Home Leading The School Year Started Off Hot. Experts Say It Wasn’t a Fluke

The School Year Started Off Hot. Experts Say It Wasn’t a Fluke

by Staff

As climate change causes the world to warm at a record-breaking pace, experts expect extreme summer heat to be more intense and last well past the prime summer months, which could lead to more challenging starts to the school year.

Paired with a decades-old underinvestment in school infrastructure, the first week of September was a prime example of what schools can expect as aging buildings meet sweltering temperatures.

Schools in dozens of places across the northeastern United States closed, dismissed early, or shifted to virtual classes as temperatures climbed into the mid-90s.

In cities across the northeastern United States, schools closed, dismissed early, or shifted to virtual classes as temperatures climbed into the mid-90s. Many of the closures were necessary because the schools don’t have air conditioning, according to local media reports.

“It’s a crisis … that we can’t provide students and teachers with safe, healthy, and comfortable learning environments,” said Joseph G. Allen, an associate professor and director of the Healthy Buildings program at Harvard University. “It’s not a one-off. This was the hottest year on record, and it’s going to get hotter.”

The World Meteorological Organization and Copernicus Climate Change Service announced on Wednesday the Earth experienced the hottest-ever June through August on record, and August was the second-hottest month ever, behind only July 2023.

The higher temperatures has spread to northern climates and other areas that are typically spared from extreme heat and generally aren’t as prepared as other areas.

And there’s no sign of the warming slowing down, so it’s incumbent on schools to take steps to respond to what is likely the new normal, experts say.

There’s no national inventory of how many schools don’t have proper cooling systems, but it’s more common than some may expect. One expert recently told EdWeekthat forty-one percent of schools need their HVAC systems updated or replaced.

Those schools are at a higher risk of having to close or dismiss early when temperatures rise.

The impact of those closures isn’t yet quantifiable. But the more time students spend in classrooms, the better, and losing precious instructional time, especially as students are still striving to regain academic ground lost during the pandemic, is problematic, said Jonathan Klein, founder of UndauntedK12, a national nonprofit that focuses on schools’ response to the climate crisis.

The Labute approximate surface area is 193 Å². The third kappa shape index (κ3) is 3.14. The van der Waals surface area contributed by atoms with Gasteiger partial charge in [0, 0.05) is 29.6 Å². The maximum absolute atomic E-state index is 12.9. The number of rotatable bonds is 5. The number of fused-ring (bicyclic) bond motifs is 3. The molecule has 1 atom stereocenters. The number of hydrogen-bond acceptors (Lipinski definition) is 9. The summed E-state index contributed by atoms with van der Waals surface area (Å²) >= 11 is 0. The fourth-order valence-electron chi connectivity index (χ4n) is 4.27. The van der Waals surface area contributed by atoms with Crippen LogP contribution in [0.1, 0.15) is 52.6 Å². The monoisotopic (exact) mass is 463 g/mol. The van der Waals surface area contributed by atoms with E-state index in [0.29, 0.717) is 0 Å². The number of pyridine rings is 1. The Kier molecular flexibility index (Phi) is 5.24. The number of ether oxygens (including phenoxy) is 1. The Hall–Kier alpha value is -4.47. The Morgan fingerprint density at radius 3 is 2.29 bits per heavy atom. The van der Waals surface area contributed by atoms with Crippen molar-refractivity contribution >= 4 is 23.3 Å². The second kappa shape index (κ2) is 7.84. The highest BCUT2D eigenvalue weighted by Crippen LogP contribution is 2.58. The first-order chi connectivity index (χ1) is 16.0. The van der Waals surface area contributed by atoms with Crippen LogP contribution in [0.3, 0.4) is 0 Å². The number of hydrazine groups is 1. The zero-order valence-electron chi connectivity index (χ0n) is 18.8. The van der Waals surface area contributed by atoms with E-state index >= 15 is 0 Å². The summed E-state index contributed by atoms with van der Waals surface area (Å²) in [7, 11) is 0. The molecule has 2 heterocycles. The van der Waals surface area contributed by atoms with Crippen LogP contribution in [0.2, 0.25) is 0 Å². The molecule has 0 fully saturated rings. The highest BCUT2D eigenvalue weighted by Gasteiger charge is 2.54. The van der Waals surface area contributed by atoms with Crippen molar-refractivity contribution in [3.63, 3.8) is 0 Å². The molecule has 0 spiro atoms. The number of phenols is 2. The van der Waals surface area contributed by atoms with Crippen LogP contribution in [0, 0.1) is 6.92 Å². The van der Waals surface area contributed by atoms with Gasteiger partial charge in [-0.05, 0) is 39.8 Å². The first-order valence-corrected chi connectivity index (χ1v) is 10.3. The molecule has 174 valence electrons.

“Extreme heat is undermining schools’ ability to educate and keep kids safe, and it’s not going away,” he said.

Filtration systems are important year-round

Even if schools stay open in hot conditions, uncomfortably warm classrooms can hinder students’ ability to focus on their work.

Allen said school and district leaders may be more inclined to make the expensive, time-consuming long-term investments to air filtration systems if they embrace the reality that clean and comfortable environments are beneficial every day, not just when heat strikes. Good air quality has been linked to students missing fewer days of school, and being more alert in the classroom, and performing better on standardized reading tests, he said.

They also play a key role in filtering out airborne viruses and diseases, like COVID-19 and RSV, that can make students and teachers sick.

“The way we operate our school buildings determines if they’re a place of refuge or a place that exacerbates the problem,” Allen said. “So we shouldn’t just be thinking of these things a couple times a year when there’s a big threat that rolls through. It’s influencing kids’ health and learning every single day.”

All of these problems together should act as a wake-up call for districts to be more intentional with their facility planning, Klein said. Districts should seriously consider making long-term plans for systemically updating ventilation systems (replacing systems that run on fossil fuels with solar powered equipment, for example), he said.

But even if all of the funds schools needed were immediately available, that work can’t be completed in just a few months, so investing in some shorter-term solutions would be beneficial, too, Klein said.

Those could include making sure students have water bottles accessible to them at all times, installing shades on windows, using more fans, and educating staff and students about the signs of heat exhaustion.

“We really need to plan ahead to avoid those stop-gap measures that are much less efficient and long-term beneficial than addressing cooling and filtration issues throughout the building,” Klein said.

Often, it is schools in poorer communities or with larger populations of students of color that lack adequate air conditioning, Klein said. Those students already tend to struggle most to keep pace with their white and affluent peers, so subjecting them to an environment that’s not conducive to learning, or sending them home to avoid the heat, is especially problematic, he said.

“It’s also an equity issue,” he said, “and we need to treat it with urgency and intentionality.”

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